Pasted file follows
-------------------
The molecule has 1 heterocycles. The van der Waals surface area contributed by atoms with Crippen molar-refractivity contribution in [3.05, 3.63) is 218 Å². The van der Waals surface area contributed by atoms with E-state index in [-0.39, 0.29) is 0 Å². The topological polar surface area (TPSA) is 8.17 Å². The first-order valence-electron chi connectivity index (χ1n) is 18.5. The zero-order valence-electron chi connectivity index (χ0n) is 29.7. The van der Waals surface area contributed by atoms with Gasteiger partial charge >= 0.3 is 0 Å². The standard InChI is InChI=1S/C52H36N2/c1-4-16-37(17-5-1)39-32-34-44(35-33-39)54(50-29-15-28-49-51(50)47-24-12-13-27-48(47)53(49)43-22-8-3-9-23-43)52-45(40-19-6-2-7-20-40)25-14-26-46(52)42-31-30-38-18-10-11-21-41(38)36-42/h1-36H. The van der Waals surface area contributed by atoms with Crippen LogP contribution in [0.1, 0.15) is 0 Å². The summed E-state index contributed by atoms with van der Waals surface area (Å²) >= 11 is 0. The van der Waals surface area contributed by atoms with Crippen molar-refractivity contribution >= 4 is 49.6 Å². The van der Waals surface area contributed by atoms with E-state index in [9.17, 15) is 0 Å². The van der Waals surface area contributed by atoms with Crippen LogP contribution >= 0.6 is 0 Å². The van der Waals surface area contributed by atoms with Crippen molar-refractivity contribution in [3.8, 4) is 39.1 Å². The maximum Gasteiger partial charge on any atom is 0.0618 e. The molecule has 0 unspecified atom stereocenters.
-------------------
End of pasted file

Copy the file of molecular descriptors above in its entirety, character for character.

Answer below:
The molecule has 1 heterocycles. The van der Waals surface area contributed by atoms with Crippen molar-refractivity contribution in [3.05, 3.63) is 218 Å². The van der Waals surface area contributed by atoms with E-state index in [-0.39, 0.29) is 0 Å². The topological polar surface area (TPSA) is 8.17 Å². The first-order valence-electron chi connectivity index (χ1n) is 18.5. The zero-order valence-electron chi connectivity index (χ0n) is 29.7. The van der Waals surface area contributed by atoms with Gasteiger partial charge >= 0.3 is 0 Å². The standard InChI is InChI=1S/C52H36N2/c1-4-16-37(17-5-1)39-32-34-44(35-33-39)54(50-29-15-28-49-51(50)47-24-12-13-27-48(47)53(49)43-22-8-3-9-23-43)52-45(40-19-6-2-7-20-40)25-14-26-46(52)42-31-30-38-18-10-11-21-41(38)36-42/h1-36H. The van der Waals surface area contributed by atoms with Crippen LogP contribution in [0.1, 0.15) is 0 Å². The summed E-state index contributed by atoms with van der Waals surface area (Å²) >= 11 is 0. The van der Waals surface area contributed by atoms with Crippen molar-refractivity contribution >= 4 is 49.6 Å². The van der Waals surface area contributed by atoms with E-state index in [9.17, 15) is 0 Å². The van der Waals surface area contributed by atoms with Crippen LogP contribution >= 0.6 is 0 Å². The van der Waals surface area contributed by atoms with Crippen molar-refractivity contribution in [3.8, 4) is 39.1 Å². The maximum Gasteiger partial charge on any atom is 0.0618 e. The molecule has 0 unspecified atom stereocenters.